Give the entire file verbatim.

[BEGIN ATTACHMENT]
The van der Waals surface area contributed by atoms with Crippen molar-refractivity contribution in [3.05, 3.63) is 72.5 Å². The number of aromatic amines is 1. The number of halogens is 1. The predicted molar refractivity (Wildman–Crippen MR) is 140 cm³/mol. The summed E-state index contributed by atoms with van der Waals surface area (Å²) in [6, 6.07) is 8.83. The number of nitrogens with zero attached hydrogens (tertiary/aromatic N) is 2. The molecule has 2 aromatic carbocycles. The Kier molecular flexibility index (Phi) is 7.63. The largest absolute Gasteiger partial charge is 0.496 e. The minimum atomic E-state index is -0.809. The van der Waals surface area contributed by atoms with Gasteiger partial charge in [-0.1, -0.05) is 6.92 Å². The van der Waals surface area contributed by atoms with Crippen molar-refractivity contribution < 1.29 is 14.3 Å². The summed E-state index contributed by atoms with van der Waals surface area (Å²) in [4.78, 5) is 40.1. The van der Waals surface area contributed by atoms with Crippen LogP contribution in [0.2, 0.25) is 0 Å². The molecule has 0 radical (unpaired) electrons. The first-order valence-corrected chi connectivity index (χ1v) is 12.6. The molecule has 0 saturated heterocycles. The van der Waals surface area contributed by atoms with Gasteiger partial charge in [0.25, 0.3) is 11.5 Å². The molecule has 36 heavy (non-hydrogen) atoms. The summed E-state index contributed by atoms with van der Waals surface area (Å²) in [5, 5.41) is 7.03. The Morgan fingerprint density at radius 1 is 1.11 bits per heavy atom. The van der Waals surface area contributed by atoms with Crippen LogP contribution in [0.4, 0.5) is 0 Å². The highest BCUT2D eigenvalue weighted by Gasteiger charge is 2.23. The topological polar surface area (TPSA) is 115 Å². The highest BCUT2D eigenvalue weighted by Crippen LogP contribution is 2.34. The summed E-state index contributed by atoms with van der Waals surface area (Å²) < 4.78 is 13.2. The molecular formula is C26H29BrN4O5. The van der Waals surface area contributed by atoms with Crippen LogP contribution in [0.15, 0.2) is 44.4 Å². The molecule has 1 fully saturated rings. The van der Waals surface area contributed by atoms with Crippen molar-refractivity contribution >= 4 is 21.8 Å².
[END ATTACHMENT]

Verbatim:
The van der Waals surface area contributed by atoms with Crippen molar-refractivity contribution in [3.05, 3.63) is 72.5 Å². The number of aromatic amines is 1. The number of halogens is 1. The predicted molar refractivity (Wildman–Crippen MR) is 140 cm³/mol. The summed E-state index contributed by atoms with van der Waals surface area (Å²) in [6, 6.07) is 8.83. The number of nitrogens with zero attached hydrogens (tertiary/aromatic N) is 2. The molecule has 2 aromatic carbocycles. The Kier molecular flexibility index (Phi) is 7.63. The largest absolute Gasteiger partial charge is 0.496 e. The minimum atomic E-state index is -0.809. The van der Waals surface area contributed by atoms with Gasteiger partial charge in [-0.1, -0.05) is 6.92 Å². The van der Waals surface area contributed by atoms with Crippen molar-refractivity contribution < 1.29 is 14.3 Å². The summed E-state index contributed by atoms with van der Waals surface area (Å²) in [4.78, 5) is 40.1. The van der Waals surface area contributed by atoms with Crippen LogP contribution in [0.2, 0.25) is 0 Å². The molecule has 0 radical (unpaired) electrons. The first-order valence-corrected chi connectivity index (χ1v) is 12.6. The molecule has 0 saturated heterocycles. The van der Waals surface area contributed by atoms with Gasteiger partial charge in [0.25, 0.3) is 11.5 Å². The molecule has 36 heavy (non-hydrogen) atoms. The summed E-state index contributed by atoms with van der Waals surface area (Å²) in [5, 5.41) is 7.03. The Morgan fingerprint density at radius 1 is 1.11 bits per heavy atom. The van der Waals surface area contributed by atoms with Crippen LogP contribution in [0.4, 0.5) is 0 Å². The highest BCUT2D eigenvalue weighted by Gasteiger charge is 2.23. The topological polar surface area (TPSA) is 115 Å². The highest BCUT2D eigenvalue weighted by Crippen LogP contribution is 2.34. The summed E-state index contributed by atoms with van der Waals surface area (Å²) < 4.78 is 13.2. The molecular formula is C26H29BrN4O5. The van der Waals surface area contributed by atoms with Crippen LogP contribution in [0.15, 0.2) is 44.4 Å². The molecule has 1 fully saturated rings. The van der Waals surface area contributed by atoms with Crippen molar-refractivity contribution >= 4 is 21.8 Å².